"The notion of community is about relationships that exist between and among people".
Many leaders of schools use the classical organizational theory of management that proposes a hierarchical top down management approach to organizing and leading. This approach has its roots deeply imbedded in the mechanistic, bureaucratic organizational theories that were endorse by organizational theorists such as Max Weber and Frederick Taylor. This theory of management helped to shape the concepts of efficiency and effectiveness needed to turn the cottage industry of the ninetieth century into the modern factory system of the twentieth century. The adoption of this bureaucratic theory using the Carnegie units of grades and specializations adopted by the modern school system has resulted in the modern factory schools where the product is the student prepared for the work force to fuel the economy. The problem with this organizational theory for schools is that students are not products and don't usually respond positively to a culture that adds to them as if they were a car on an assembly line. Many students fall by the wayside in this factory model as rejects or seconds of the assembly line. When the rejects or second reach a significant proportion of the population the system often switches from the factory model to the prison model and instead of preparing students for the economy we guard them from any influence on the society.
Another much older model for school is the concept of "school as community" a learning community. This concept of school was prevalent in the Greek academies and the Roman lyceums and the monastic schools of the Middle Ages. This alternative to the factory school is widely used in many of the countries best private schools. The notion of school as a learning community is based on shared beliefs, values, and attitudes. Shared beliefs, values, and attitudes need to be developed using a normative approach. This approach means that relationships are based on belonging, identifying with place, providing members with security, sense and meaning. The ties that bind us come from sharing with others a common commitment to a set of ideas and ideals.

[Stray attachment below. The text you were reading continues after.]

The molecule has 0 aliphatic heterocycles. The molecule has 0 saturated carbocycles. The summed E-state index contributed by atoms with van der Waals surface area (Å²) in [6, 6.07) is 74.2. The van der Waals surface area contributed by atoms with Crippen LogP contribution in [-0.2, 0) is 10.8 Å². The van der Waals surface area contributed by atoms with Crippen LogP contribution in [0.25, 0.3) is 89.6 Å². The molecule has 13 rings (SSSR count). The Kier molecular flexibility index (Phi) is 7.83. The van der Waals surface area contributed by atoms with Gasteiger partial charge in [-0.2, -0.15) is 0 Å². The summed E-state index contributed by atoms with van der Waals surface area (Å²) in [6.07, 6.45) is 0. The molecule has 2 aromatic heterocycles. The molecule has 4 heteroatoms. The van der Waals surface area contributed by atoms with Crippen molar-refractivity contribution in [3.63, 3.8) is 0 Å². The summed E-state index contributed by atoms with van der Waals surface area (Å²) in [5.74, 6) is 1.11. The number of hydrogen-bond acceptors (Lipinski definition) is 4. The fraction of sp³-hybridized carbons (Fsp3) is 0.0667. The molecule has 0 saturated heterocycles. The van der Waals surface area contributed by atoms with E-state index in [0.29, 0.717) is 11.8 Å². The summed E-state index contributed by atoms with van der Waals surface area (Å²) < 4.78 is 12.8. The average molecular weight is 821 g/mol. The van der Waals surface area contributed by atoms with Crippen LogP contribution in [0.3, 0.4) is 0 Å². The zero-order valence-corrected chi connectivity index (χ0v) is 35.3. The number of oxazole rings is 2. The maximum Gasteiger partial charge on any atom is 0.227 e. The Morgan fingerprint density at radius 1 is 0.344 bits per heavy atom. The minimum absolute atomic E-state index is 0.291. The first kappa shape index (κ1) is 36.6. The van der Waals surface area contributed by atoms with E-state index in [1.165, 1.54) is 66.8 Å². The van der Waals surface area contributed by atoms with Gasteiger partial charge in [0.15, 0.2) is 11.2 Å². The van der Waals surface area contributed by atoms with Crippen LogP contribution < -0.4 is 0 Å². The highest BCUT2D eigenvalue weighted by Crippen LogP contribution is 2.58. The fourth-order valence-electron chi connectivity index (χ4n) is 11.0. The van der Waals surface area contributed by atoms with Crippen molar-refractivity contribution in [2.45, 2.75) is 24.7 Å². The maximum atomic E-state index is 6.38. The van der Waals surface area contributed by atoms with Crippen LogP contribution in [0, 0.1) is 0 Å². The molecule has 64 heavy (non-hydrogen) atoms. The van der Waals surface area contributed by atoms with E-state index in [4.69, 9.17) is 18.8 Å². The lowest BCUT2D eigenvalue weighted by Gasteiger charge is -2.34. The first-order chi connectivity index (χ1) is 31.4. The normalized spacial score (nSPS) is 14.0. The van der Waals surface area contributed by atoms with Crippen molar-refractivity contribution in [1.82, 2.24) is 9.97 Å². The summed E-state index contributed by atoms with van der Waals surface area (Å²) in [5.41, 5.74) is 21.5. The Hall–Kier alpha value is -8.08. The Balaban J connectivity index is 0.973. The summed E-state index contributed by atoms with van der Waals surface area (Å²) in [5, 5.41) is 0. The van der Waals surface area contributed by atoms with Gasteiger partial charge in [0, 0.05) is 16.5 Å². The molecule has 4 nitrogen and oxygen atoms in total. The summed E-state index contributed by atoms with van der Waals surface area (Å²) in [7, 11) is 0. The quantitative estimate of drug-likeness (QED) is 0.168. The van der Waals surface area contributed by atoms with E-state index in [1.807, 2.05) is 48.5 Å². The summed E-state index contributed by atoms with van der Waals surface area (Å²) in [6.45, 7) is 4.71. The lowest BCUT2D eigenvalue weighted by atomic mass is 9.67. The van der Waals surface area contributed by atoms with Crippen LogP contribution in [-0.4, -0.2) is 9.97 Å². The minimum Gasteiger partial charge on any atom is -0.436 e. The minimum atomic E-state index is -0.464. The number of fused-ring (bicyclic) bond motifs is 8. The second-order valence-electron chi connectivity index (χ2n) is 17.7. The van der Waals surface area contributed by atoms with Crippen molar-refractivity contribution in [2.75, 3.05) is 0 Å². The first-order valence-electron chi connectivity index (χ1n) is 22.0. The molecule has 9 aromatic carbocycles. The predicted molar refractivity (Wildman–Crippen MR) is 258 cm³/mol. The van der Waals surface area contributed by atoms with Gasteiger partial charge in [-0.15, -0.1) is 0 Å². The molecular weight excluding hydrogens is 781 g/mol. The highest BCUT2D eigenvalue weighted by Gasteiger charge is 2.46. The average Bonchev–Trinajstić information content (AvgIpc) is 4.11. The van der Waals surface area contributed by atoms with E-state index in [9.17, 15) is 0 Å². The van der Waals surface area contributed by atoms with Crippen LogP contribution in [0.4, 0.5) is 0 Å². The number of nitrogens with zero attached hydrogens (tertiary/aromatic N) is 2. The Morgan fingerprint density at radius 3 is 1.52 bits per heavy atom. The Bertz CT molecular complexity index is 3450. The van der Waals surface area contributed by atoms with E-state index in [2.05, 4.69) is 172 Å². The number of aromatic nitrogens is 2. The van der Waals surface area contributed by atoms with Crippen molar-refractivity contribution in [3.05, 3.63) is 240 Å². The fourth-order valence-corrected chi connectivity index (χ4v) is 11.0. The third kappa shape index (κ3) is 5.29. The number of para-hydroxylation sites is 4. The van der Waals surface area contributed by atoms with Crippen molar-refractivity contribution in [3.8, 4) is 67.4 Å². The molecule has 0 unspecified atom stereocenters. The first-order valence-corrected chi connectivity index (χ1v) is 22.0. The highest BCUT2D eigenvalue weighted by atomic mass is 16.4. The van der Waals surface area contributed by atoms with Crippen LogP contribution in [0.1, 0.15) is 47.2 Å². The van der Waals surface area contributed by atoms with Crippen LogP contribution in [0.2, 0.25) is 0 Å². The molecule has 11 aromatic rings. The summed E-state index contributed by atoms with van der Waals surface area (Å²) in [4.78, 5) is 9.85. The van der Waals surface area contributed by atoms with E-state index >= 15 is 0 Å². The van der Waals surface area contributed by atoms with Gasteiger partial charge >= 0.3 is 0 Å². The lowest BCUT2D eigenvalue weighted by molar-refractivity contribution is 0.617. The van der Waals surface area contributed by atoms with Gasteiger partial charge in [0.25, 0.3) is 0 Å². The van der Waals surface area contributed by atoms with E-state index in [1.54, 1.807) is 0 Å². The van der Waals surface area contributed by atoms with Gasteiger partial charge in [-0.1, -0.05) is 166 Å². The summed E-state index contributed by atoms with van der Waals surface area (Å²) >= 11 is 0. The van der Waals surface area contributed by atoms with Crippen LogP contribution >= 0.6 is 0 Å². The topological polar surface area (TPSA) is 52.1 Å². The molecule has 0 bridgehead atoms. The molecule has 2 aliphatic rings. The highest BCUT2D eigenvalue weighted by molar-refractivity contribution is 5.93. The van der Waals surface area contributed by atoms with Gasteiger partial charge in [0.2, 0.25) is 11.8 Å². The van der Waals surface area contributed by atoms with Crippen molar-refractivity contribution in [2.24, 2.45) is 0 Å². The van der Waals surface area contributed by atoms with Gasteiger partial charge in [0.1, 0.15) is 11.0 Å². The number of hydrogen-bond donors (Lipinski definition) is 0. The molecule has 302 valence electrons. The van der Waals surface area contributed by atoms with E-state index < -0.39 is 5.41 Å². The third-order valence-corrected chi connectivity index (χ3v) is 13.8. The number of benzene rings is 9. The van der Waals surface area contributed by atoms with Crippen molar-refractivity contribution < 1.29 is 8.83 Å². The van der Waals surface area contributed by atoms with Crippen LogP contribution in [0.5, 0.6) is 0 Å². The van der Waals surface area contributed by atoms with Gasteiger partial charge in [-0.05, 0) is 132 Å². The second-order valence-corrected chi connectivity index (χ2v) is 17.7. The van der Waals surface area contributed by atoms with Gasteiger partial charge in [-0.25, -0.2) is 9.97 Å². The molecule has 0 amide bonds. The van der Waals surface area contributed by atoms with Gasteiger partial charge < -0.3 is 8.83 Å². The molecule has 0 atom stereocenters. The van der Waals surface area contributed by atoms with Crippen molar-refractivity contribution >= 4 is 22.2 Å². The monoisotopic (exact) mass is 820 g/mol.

Building or creating community in school is not an easy process; it requires a great commitment, expertise and leadership that reflect a profound understanding of the educational process. The notion of school as community often eludes many of our schools. School as community requires a different focus than many of us are trained or have a disposition to develop. Modern organizations with relations that are formal and distant tend to focus on prescribed roles and expectations and evaluate by universal criteria as embodied in policies, rules and protocols. These organizations focus on rights where as organizations that build community focus on discretion, freedom and responsibility. Building community requires us to put human needs before organizational needs. The key to community-building is involving and showing support for all members of the school, but the role played by teachers, who have the most direct relationship with students, is especially important. Schools that have this type of leadership are caring and nurturing place that create collegial teaching environments for teachers and successful learning environments for students.
The importance of informal interpersonal relationships is the most dynamic source of power in organizations today (Kanter, 1996). Schools need to use this power to develop commitment, equality and justice. Building Community through school culture requires leaders that have a strong sense of purpose and encourage refection and dialogue.